History Repeating

A Boosted V-Rod Waters Its Roots

When the new Harleys came out earlier this year, included was a water-cooled motor in the lineup. From the backlash across social media, you would have thought the world was coming to end according to some people. How could big H-D possibly come out with a water-cooled motor and destroy the history and lineage of its 110-year lineup? Blasphemy! Well, wait a minute. There's been a water-cooled motor in the lineup since 2001, so I'm not sure what the hubbub is all about.

RB Customs Choppers is the brainchild of Roman Blum, who has been building bikes for many years. When he was approached by Michael Rodriquez to build him a custom bike, RB fixated on this 2006 V-Rod as the platform. The Revolution motor that powered this bike put out a decent amount of power on its own, but in his eyes there's always room for more. For that, a Trask Turbo system was used to take the stock 115 hp and bump it up to well past 160 thanks to some intercooled forced induction. Hot air and turbocharging do not make good company, so the water-cooled motor helped keep the incoming mixture a bit cooler.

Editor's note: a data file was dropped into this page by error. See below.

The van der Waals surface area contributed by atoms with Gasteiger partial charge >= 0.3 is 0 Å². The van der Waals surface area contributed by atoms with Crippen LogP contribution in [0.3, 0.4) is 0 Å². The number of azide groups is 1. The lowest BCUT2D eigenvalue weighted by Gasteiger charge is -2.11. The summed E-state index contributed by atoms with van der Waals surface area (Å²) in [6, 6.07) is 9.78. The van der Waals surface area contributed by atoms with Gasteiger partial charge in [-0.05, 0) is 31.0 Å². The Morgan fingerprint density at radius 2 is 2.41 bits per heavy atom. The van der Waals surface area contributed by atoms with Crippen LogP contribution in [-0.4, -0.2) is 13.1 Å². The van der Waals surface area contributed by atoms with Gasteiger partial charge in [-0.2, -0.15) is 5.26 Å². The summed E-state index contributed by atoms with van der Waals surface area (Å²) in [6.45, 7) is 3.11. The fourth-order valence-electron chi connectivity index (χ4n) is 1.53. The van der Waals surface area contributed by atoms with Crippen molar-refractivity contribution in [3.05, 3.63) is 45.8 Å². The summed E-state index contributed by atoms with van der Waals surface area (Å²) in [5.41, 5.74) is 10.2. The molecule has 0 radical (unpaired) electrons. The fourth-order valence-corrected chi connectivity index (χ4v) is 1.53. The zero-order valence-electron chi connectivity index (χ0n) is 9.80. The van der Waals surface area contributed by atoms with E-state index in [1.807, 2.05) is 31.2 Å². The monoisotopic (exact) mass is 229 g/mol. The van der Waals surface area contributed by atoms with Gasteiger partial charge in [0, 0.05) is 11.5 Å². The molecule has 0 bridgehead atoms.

When it came time for bodywork, a new look was given to the bike front to back. A small front fairing gave the bike more of a café look. A boost gauge was mounted into the gas tank to keep an eye on the power of the “pow” just underneath it. The tailsection of the bike was completely fabricated by RB and gives this custom a more aggressive look and profile as seen commonly in Streetfighter-style bikes from the UK. Finally, the entire bike was coated in a metallic copper to ensure it wouldn't blend in with any other V-Rod or bike, for that matter.

The combination of motor and makeover on this V-Rod makes this bike something to contend with in the battles of the street. With a trifecta of power, beauty, and handling, it's just enough change to set it apart in any crowd, air- or water-cooled. So before you go blowing a gasket about how water will ruin the world, make sure and double-check the history books. What's old is new, and what's new is old, as they say.